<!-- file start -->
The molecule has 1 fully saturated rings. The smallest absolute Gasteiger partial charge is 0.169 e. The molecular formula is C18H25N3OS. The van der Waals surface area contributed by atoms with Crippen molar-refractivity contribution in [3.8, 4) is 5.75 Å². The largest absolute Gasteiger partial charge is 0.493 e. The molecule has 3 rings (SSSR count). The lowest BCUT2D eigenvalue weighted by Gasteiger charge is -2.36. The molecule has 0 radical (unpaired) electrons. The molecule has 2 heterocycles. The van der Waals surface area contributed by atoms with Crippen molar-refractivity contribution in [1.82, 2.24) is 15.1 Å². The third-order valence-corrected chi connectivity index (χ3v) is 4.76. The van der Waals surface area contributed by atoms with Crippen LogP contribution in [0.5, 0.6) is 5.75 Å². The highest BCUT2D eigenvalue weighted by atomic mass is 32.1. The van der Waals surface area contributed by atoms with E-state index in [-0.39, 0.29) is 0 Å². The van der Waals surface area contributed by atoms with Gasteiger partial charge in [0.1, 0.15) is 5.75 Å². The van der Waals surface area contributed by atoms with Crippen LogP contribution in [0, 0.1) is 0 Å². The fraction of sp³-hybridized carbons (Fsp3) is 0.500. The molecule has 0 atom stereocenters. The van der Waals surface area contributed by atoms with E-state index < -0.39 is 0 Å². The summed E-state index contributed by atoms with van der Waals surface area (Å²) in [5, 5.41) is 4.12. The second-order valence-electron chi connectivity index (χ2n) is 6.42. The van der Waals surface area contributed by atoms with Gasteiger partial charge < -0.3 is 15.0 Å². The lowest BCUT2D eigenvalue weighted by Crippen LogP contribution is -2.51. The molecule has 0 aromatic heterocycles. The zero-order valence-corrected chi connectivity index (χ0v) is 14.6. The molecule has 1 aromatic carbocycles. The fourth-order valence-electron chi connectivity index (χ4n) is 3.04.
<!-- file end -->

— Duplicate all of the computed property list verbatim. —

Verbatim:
The molecule has 1 fully saturated rings. The smallest absolute Gasteiger partial charge is 0.169 e. The molecular formula is C18H25N3OS. The van der Waals surface area contributed by atoms with Crippen molar-refractivity contribution in [3.8, 4) is 5.75 Å². The largest absolute Gasteiger partial charge is 0.493 e. The molecule has 3 rings (SSSR count). The lowest BCUT2D eigenvalue weighted by Gasteiger charge is -2.36. The molecule has 0 radical (unpaired) electrons. The molecule has 2 heterocycles. The van der Waals surface area contributed by atoms with Crippen molar-refractivity contribution in [1.82, 2.24) is 15.1 Å². The third-order valence-corrected chi connectivity index (χ3v) is 4.76. The van der Waals surface area contributed by atoms with Crippen LogP contribution in [0.5, 0.6) is 5.75 Å². The highest BCUT2D eigenvalue weighted by atomic mass is 32.1. The van der Waals surface area contributed by atoms with E-state index in [-0.39, 0.29) is 0 Å². The van der Waals surface area contributed by atoms with Gasteiger partial charge in [0.1, 0.15) is 5.75 Å². The van der Waals surface area contributed by atoms with Crippen LogP contribution in [0, 0.1) is 0 Å². The fraction of sp³-hybridized carbons (Fsp3) is 0.500. The molecule has 0 atom stereocenters. The van der Waals surface area contributed by atoms with E-state index < -0.39 is 0 Å². The summed E-state index contributed by atoms with van der Waals surface area (Å²) in [5, 5.41) is 4.12. The second-order valence-electron chi connectivity index (χ2n) is 6.42. The van der Waals surface area contributed by atoms with Gasteiger partial charge < -0.3 is 15.0 Å². The lowest BCUT2D eigenvalue weighted by Crippen LogP contribution is -2.51. The molecule has 0 aromatic heterocycles. The zero-order valence-corrected chi connectivity index (χ0v) is 14.6. The molecule has 1 aromatic carbocycles. The fourth-order valence-electron chi connectivity index (χ4n) is 3.04.